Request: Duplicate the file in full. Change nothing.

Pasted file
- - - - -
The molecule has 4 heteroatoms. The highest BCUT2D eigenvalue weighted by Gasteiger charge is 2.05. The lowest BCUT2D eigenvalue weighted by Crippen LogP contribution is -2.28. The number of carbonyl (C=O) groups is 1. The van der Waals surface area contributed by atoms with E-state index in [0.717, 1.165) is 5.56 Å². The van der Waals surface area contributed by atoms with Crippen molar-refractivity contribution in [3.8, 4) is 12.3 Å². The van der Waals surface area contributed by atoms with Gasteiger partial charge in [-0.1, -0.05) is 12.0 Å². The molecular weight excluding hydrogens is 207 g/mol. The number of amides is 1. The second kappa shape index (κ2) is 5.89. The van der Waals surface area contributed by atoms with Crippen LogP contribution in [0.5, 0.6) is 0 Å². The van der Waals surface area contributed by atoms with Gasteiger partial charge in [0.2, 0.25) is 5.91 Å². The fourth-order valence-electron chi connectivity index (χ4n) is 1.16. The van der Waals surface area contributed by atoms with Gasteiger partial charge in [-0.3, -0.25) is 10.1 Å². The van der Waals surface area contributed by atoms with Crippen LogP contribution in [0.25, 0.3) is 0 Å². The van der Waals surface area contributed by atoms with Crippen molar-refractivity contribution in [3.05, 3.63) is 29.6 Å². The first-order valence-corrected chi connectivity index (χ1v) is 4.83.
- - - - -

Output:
The molecule has 4 heteroatoms. The highest BCUT2D eigenvalue weighted by Gasteiger charge is 2.05. The lowest BCUT2D eigenvalue weighted by Crippen LogP contribution is -2.28. The number of carbonyl (C=O) groups is 1. The van der Waals surface area contributed by atoms with E-state index in [0.717, 1.165) is 5.56 Å². The van der Waals surface area contributed by atoms with Crippen molar-refractivity contribution in [3.8, 4) is 12.3 Å². The van der Waals surface area contributed by atoms with Gasteiger partial charge in [-0.1, -0.05) is 12.0 Å². The molecular weight excluding hydrogens is 207 g/mol. The number of amides is 1. The second kappa shape index (κ2) is 5.89. The van der Waals surface area contributed by atoms with Crippen LogP contribution in [0.5, 0.6) is 0 Å². The van der Waals surface area contributed by atoms with Gasteiger partial charge in [0.2, 0.25) is 5.91 Å². The fourth-order valence-electron chi connectivity index (χ4n) is 1.16. The van der Waals surface area contributed by atoms with Gasteiger partial charge in [-0.3, -0.25) is 10.1 Å². The van der Waals surface area contributed by atoms with Crippen LogP contribution in [0.25, 0.3) is 0 Å². The van der Waals surface area contributed by atoms with Crippen molar-refractivity contribution in [3.05, 3.63) is 29.6 Å². The first-order valence-corrected chi connectivity index (χ1v) is 4.83.